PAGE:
Technocrat Tuesday: Making the best from the worse

by Kevin Marshall January. 16, 2007 6272 views

Making the best from the worse

Lets face it, sometimes the pictures we take go BADLY wrong! (and I mean royally wrong)

Lets take an example. I was working on a shoot in Potters Bar (Near London) with a model, and at the most needed moment, the batteries on the remote trigger went (this was noticed after a few shots)

The cynic would dismiss this shot as totally useless and would dump it without a thought (first shot)

A lot of us use Photoshop, Paint Shop Pro, Lightroom and the like… so lets exploit these images…

Stage 1- Is there ANYTHING left to recover? In most cases, a camera sensor is very sensitive so no matter what, there’s a high chance its recovered something. For Photoshop users who are using JPGs, hit that wonderful auto levels function. For Lightroom users, there is a wonderful “AUTO” expose and tone function. Hammer it and see what happens

Stage 2 – If your luck has held, and everything has gone right, then at this point, you should have something resembling what you took infront of you… except its probably got a lot of lines and its very pixelated (a sign of camera noise). Image noise can be corrected if you wish – Use Noise Ninja or Neat Image to reduce the noise… or alternately…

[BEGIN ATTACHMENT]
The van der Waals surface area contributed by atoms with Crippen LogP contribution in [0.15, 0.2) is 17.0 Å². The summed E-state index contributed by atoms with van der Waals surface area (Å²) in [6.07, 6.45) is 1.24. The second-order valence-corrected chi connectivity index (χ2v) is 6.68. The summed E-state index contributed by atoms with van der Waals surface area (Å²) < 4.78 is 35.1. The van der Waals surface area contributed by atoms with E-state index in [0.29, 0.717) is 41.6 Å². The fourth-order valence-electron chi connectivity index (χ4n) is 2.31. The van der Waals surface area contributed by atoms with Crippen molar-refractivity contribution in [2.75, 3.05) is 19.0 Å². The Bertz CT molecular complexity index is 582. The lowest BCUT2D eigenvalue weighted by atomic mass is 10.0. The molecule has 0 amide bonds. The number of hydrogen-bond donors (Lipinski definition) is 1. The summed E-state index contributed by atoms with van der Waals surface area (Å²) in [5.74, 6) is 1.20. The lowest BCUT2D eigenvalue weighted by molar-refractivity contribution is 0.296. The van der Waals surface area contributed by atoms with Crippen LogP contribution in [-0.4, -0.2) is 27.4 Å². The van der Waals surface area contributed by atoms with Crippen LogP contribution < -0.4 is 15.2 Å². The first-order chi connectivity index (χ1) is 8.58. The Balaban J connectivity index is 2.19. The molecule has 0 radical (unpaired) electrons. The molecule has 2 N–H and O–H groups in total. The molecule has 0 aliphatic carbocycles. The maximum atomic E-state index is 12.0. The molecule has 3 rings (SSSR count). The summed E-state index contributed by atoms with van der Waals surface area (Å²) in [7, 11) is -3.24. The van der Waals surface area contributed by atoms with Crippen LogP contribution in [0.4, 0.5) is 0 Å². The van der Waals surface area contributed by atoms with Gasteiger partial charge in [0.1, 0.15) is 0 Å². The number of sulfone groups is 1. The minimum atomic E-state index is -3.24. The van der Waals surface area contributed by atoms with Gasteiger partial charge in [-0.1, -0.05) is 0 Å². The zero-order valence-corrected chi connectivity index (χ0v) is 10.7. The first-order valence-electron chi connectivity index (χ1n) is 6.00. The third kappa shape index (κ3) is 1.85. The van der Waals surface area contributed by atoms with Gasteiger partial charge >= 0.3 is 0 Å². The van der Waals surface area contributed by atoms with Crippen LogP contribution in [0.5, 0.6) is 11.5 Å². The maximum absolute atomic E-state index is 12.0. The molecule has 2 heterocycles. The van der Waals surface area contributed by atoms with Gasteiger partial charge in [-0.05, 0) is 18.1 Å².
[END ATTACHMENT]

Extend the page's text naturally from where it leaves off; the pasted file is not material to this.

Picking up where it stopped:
Stage 3- Apply filters

This is where the filters can come in useful, as they can completely change an image, and it’s a time to experiment.

For me, I have taken the image, and applied in variations such as the Auto White Balance, A Blue/Yellow filter, A Velvia Filter and finally a Cyanotype filter, with the exposure pegged back a little so the blue is not so dominant.

Images:
1 - According to the eye, there's nothing there. But according to the histogram there is….
2 - Auto Levels.. and bingo! there's an image there. It is very grainy so it can be cleaned or edited
3 - Light levels are adjusted properly, brining out more human tones
4 - A Yellow and Blue filter - not perfect, but nicer
5 - Velvia - Deeper contrasts.. but not ideal for this image
6 - A Cyanotype image, and the exposure corrected downwards.


Image notes: Taken on a Canon 20D, f8, 28-105mm lens. Hotshoe did not trigger flashead. Captured as a CR2 file and processed using Lightroom

Computer says something might be there…

levels brought out

Light levels correct

Filtered Yellow/Blue

Velvia

Cyanotype

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Christine 12 years, 8 months ago

That is amazing!

12 years, 8 months ago Edited
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